we're bringing in to live that life.
When I was in high school,
we had one suicide.
Only one.
Now, we have kids trying
to kill themselves every day.
To me, these kids around
here these days
are more in tuned to social media,
more in tuned with cell phones.
I was adopted by my grandparents.
They were the ones that raised me.
They taught me if you want some,
you gotta work hard for it.
Right now, these kids,
somebody could say something
to them on a text message
and you know,
say you're ugly or whatever,
and then they'll try
to kill themselves.
They need to get in touch
with their spirituality.
They need to find that light
that's inside of them
and be stronger,
and not let anybody else get to them.
But they're not doing it.
They're more in tuned
with Facebook, Snapchat,
Instagram, Twitter, you know?
If we didn't have that,
I don't think none of this
would be going on right now.
2014, I lost both of my parents.
My mother died.
She drank herself to death.
I think I lost at least
seven people that I know,
ranging from 18 to 26.
And they were my son's friends.
They all chose to commit suicide.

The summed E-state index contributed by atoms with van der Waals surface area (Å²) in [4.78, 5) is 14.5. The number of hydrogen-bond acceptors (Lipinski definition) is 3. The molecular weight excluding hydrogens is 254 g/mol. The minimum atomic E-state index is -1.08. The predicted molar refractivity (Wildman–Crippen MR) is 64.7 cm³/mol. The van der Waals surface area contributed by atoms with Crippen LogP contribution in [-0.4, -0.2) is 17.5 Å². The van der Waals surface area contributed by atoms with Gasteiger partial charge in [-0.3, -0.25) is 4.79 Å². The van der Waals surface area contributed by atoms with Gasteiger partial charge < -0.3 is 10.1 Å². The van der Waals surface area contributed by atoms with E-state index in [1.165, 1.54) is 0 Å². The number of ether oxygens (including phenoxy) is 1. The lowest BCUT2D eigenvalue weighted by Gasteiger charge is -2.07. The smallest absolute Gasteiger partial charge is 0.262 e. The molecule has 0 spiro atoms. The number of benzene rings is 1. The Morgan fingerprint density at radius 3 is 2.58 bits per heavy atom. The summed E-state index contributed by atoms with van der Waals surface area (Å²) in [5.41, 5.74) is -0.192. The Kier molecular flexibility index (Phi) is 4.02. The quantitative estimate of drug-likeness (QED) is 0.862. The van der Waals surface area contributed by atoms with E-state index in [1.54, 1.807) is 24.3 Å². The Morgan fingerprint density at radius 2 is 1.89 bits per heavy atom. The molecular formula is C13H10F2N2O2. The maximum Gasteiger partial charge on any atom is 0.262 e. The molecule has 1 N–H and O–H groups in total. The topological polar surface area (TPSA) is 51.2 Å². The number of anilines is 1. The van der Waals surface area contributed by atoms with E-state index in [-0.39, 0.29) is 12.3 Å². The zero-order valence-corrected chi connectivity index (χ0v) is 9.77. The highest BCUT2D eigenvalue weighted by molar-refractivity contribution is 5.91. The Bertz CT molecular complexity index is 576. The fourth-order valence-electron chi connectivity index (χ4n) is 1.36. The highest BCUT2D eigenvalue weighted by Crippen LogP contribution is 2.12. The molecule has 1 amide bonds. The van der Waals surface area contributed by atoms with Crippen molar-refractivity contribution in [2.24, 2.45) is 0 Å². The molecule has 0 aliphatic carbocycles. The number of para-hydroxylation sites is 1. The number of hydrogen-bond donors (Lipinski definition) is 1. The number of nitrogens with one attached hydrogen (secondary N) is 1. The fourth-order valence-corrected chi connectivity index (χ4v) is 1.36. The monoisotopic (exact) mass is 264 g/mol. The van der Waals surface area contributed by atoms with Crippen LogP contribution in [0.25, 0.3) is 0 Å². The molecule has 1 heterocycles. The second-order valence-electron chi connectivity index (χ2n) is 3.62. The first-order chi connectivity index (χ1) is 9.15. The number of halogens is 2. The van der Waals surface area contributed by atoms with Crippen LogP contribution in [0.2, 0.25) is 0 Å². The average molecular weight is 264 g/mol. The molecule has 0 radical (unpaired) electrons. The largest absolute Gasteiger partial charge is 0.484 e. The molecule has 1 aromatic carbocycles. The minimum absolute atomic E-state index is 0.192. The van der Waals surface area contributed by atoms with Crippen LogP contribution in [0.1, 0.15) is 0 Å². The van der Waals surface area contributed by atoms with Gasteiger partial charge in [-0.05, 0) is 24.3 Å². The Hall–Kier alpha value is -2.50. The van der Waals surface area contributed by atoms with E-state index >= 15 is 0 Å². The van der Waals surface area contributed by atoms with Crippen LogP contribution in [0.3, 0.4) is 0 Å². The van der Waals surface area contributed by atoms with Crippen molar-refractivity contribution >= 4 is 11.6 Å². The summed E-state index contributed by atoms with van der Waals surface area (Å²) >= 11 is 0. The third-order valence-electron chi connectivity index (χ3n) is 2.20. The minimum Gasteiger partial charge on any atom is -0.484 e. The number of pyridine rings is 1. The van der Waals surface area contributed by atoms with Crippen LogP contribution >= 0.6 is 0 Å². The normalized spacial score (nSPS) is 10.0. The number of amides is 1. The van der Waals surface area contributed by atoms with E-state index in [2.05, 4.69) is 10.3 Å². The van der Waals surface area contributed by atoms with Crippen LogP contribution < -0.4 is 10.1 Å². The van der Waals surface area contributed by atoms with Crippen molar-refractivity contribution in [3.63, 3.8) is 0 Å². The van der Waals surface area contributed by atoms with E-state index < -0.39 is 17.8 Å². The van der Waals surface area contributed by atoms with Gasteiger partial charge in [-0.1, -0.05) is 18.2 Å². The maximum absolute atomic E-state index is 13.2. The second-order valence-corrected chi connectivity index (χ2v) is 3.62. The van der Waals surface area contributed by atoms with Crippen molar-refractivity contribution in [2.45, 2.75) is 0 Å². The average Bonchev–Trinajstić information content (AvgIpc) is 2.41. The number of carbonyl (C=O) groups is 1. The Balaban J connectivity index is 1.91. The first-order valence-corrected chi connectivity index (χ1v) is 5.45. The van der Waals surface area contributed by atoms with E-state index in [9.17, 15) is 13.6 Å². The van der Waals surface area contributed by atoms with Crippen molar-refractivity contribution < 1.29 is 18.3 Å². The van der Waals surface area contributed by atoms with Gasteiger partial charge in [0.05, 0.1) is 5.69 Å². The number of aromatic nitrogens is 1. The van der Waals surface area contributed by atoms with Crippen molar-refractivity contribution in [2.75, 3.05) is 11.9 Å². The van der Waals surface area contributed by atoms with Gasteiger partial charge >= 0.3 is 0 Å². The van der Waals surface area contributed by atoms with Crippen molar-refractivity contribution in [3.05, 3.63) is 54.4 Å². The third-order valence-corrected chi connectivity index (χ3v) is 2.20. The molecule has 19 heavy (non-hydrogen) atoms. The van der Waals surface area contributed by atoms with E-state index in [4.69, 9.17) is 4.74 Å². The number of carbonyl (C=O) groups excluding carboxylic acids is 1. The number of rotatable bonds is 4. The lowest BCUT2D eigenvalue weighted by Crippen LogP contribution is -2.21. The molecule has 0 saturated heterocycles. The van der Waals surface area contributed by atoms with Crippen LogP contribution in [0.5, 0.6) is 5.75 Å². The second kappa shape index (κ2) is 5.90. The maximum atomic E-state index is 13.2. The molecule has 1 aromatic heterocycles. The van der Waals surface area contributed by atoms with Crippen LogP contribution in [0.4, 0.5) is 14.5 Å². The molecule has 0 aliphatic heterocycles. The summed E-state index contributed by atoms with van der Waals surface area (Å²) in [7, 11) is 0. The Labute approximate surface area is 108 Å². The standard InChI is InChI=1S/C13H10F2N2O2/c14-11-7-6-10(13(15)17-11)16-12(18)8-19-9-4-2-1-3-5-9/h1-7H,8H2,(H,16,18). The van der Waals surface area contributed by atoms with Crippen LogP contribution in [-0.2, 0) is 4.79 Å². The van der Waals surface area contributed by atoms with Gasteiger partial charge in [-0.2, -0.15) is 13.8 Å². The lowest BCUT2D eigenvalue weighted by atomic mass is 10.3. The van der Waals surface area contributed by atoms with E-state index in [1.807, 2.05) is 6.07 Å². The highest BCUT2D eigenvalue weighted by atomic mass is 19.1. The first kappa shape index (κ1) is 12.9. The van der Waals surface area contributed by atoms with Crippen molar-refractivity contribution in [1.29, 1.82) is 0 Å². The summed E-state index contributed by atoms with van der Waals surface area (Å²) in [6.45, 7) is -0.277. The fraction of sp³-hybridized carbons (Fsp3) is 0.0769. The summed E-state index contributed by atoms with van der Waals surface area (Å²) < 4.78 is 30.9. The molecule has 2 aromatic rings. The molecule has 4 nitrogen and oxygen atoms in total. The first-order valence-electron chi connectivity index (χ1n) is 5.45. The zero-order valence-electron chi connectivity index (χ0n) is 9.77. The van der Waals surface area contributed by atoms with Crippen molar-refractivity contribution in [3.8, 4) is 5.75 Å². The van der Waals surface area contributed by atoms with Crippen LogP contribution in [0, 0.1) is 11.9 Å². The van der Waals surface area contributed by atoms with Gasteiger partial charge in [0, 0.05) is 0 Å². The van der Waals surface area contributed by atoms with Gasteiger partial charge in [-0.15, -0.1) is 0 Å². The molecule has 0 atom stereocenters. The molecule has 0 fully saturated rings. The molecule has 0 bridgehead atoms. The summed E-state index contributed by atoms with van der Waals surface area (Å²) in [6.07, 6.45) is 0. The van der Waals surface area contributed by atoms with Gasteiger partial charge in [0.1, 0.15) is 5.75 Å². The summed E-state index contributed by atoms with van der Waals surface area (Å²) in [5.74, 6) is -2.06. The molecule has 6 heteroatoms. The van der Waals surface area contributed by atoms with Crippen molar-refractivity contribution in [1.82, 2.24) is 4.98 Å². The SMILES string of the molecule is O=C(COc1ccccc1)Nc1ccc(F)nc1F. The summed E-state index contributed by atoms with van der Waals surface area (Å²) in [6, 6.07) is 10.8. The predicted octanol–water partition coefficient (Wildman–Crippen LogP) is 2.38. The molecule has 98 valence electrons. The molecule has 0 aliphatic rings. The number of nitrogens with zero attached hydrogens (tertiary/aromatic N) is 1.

And then in the past year,
I lost a friend,
a real close friend to suicide.
And he didn't have anybody either.
I never thought that
was gonna ever happen to me.
You know, never lost any
of my kids, you know?
That day was a busy day,
and we were gonna go to a ceremony.
My daughter, Chunshi,
she was gonna help me.
She was gonna make bread.
She was gonna help me cook
and like that.
The last time that I see her
was at the basketball court.
She told me,
"I'm gonna go take a walk, Mom."
My sons are the ones
that took her down.
I know they were in shock.
They didn't want to see her
hanging up there.
When they cut her down, she went...
She went like that, so...
And then later on, you know,
words were going around
saying that they heard her
screaming down there.
Through all that time
all my relatives came,
but I didn't even know.
Like, when I opened my eyes,
they were all sitting around.
And I hung on to her
until they told me that
"Whenever you're ready,"
you know, "we'll take her."
I didn't want them to take her.
Those four medicines
that we walk with.
First is that prayer.
And you used that
through all this time.
Second is that water.
You know, as a water woman,
you pray with that water
to give good health to everybody.
And as a water woman,
the sacred food that you bring,
that you make and bring
from here in your heart,
it transfers that love to the people.
And so you take care of that part,
the prayer, the water,
and then you just shed your tears.
You cried and you've been doing that,
but that's a part of your healing.
And then the laughter.
You laughed today.
That's good.
So you're walking
the four medicines every day,
and that's what keeps us in balance.
For me, you know,
the calling of the spirit...
...is really important.
We need to call the spirit
of our children back,
because many of them
are loosely connected.
And the spirit that they're